Getting approval from the planning board was a big step for the group, Vanuga said. The board's OK enabled the foundation to go out and seek corporate sponsorships.
Local businesses have already been associated with the community improvement project.
When the foundation held one of its first fundraisers, an Oktoberfest that Vanuga called a "tremendous success," a surfeit of families and businesses were attached to the event including: The Market Basket, Prestige BMW, Blue Moon Mexican Cafe, The Muller Family, Joseph M. Sanzari, Inc., Valley Stables Restaurant, The Roberts Family.
The event raked in more than $100,000 for the foundation and the Pulis Field project, Vanuga said.
Another Oktoberfest event is already lined up for later this year.
"It's a very important event for us," Vanuga said.
"There might be some kind of company out there that wants to contribute but has [no specific product] to give," Vanuga said. Those groups would be more than welcome to contribute financially.
The have already committed to giving a half million dollars, Vanuga said.
"They were the first to commit, they announced their contribution at last year's Octoberfest," Vanuga said.
The YMCA has pledged to contribute a "substantial amount" to the project, Vanuga said, though the exact dollar amount hadn't been finalized as of June 28.
"The Y’s intention is to be a major contributor on all fronts and work tirelessly to help make the project happen in the near future," said Wyckoff YMCA Executive Director Joy Vottero. "There are still many particulars that need to be finalized, so I am not at liberty to discuss specific points, but I am certain that we will be talking in the very near future."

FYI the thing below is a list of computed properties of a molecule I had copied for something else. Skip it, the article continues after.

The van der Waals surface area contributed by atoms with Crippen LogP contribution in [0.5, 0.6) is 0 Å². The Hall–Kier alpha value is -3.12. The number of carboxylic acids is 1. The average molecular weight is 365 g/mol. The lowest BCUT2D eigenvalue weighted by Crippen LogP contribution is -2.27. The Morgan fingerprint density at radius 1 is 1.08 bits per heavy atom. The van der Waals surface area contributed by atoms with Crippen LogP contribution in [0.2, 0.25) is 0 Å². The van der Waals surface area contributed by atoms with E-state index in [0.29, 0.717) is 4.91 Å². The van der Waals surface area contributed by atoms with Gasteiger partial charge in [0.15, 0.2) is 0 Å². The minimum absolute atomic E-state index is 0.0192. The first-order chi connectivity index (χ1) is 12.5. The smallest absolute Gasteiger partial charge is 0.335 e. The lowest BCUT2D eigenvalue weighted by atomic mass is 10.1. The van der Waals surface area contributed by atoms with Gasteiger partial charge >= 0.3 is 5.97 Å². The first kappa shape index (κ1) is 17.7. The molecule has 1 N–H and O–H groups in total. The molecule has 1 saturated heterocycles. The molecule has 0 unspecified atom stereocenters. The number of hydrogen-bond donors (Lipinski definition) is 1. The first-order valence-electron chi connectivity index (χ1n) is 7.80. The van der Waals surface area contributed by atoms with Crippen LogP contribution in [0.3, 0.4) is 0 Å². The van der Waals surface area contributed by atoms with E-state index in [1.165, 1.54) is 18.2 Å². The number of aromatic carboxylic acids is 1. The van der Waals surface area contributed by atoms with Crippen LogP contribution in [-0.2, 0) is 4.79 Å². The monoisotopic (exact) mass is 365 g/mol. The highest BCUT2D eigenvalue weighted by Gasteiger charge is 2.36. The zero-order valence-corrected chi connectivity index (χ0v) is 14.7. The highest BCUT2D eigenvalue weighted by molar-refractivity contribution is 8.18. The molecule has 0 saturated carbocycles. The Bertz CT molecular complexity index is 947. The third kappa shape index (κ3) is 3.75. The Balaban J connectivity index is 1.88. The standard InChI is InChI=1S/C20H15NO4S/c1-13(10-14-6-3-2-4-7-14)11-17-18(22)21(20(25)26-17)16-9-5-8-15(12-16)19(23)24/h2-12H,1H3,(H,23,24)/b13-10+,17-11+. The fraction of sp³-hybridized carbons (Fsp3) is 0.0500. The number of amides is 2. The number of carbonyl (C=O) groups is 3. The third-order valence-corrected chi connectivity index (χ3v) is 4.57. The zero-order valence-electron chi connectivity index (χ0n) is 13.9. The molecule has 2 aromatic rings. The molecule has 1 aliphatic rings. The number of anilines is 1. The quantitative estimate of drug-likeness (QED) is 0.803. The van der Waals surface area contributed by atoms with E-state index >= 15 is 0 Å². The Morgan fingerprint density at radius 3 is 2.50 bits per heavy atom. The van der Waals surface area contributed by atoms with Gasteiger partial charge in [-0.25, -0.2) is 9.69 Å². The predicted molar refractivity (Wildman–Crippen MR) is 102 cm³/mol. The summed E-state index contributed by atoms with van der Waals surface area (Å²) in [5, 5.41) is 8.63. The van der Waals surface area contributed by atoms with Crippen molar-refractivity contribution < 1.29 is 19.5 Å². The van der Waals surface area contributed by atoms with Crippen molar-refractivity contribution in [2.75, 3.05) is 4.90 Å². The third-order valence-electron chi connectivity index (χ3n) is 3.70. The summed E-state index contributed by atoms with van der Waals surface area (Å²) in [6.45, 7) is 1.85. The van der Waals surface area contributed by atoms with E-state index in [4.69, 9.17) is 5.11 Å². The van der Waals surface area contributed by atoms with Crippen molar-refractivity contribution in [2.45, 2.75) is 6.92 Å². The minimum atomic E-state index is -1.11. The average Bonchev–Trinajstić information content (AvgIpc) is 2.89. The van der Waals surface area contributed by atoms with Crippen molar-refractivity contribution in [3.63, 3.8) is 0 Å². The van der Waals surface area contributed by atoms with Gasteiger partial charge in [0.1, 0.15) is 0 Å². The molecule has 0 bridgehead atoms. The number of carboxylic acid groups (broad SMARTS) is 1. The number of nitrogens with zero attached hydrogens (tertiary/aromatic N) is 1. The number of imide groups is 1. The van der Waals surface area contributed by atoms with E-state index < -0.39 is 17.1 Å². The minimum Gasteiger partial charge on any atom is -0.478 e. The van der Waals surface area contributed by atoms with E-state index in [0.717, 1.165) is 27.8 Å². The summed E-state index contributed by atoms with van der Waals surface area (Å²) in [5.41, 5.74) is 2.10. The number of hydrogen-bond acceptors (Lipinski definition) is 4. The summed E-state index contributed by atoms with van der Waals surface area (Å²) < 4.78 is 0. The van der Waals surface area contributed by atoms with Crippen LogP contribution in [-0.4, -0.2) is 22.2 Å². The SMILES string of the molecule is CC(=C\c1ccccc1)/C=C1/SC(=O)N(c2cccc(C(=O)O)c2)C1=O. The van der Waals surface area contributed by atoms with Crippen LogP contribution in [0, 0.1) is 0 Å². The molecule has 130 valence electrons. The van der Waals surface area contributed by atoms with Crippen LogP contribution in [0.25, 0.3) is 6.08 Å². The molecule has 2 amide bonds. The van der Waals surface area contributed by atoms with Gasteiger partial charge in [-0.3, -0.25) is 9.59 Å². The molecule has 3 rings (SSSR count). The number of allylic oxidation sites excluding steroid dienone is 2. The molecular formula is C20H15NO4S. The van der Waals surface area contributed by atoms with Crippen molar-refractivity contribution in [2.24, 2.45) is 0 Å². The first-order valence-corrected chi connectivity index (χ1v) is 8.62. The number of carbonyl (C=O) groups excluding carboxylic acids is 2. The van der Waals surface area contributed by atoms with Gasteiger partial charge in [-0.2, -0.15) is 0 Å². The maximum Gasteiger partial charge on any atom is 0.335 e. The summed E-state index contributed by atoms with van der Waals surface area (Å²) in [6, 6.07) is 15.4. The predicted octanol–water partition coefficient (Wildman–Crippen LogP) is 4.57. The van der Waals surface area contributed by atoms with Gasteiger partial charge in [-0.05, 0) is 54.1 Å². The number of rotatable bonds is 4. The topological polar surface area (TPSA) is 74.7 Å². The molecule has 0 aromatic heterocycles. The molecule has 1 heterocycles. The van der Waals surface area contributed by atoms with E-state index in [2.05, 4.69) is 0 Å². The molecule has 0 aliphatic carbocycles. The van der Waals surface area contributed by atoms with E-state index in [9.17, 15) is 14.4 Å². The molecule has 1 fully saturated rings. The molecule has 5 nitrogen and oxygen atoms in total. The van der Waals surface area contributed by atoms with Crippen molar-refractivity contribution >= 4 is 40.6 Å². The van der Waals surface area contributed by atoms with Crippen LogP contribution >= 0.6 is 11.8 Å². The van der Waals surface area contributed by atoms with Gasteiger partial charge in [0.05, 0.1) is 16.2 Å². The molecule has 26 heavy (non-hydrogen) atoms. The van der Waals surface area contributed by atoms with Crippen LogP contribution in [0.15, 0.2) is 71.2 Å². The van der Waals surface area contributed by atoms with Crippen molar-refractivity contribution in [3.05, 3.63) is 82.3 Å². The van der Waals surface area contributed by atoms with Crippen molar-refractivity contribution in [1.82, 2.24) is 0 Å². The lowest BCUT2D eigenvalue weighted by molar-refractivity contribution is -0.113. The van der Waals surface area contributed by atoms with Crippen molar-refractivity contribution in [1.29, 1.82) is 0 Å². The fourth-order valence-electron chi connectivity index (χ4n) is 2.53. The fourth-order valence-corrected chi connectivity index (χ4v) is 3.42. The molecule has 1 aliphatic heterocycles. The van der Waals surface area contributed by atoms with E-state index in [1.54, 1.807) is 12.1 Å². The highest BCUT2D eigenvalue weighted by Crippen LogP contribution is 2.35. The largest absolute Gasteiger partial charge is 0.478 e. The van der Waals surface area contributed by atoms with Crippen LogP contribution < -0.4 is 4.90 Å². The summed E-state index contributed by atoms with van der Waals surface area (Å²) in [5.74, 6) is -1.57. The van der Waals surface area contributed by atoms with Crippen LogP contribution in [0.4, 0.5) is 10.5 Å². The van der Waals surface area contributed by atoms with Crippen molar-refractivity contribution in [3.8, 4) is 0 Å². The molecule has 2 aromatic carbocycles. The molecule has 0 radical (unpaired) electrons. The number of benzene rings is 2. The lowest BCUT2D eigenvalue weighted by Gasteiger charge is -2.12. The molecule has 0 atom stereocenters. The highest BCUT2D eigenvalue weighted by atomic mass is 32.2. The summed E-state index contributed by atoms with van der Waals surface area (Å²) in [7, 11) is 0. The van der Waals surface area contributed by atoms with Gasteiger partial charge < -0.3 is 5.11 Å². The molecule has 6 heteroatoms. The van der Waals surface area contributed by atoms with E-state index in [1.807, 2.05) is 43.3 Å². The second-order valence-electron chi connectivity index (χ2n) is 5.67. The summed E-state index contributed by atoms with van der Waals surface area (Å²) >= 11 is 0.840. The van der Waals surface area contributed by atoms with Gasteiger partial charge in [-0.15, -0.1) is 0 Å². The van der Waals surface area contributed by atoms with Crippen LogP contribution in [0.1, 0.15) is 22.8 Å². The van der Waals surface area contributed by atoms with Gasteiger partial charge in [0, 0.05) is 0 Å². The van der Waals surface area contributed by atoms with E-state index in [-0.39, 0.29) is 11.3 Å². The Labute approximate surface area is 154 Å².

Vottero said that in addition to financial contributions the Y plans to continue working with the township and Wyckoff Parks and Recreation Foundation "to create ways of maintaining the turf site and preserving it for years to come."
The third area of fundraising for the group would be a mass appeal to township residents.
"Let's Take What We Have and Make it Better"
"We want everyone to contribute whatever they can to this — if a family wants to give $10 we're open to that," Vanuga said.
WPRF has already set up a simple method for individuals to donate via a PayPal form linked on its website — as well as a donation card offering 5 levels of sponsorship: Platinum ($25,000;) Gold ($10,000;) Silver ($5,000;) Bronze ($2,500;) and Family ($1,000.)
As is typical with projects similar to this, the foundation is looking at recognizing contributors at different levels of sponsorship with any number of incentives, such as benches, plaques, and so on.
Vanuga spoke at length about his positive experiences with the community coming together for this project.
"We've been able to pull together not only concerned residents and parents — many of our kids have already left the nest, and all of us didn't really have a lot of personal investment in this," Vanuga said, stressing that the Pulis Field improvement was an investment in the future of Wyckoff. "It's not just having a new field, it's asking, 'Why do people love this town? Why do people move here?'"
"Let's take what we have and make it better, make it safer," he said. "We're all doing it for the right reasons."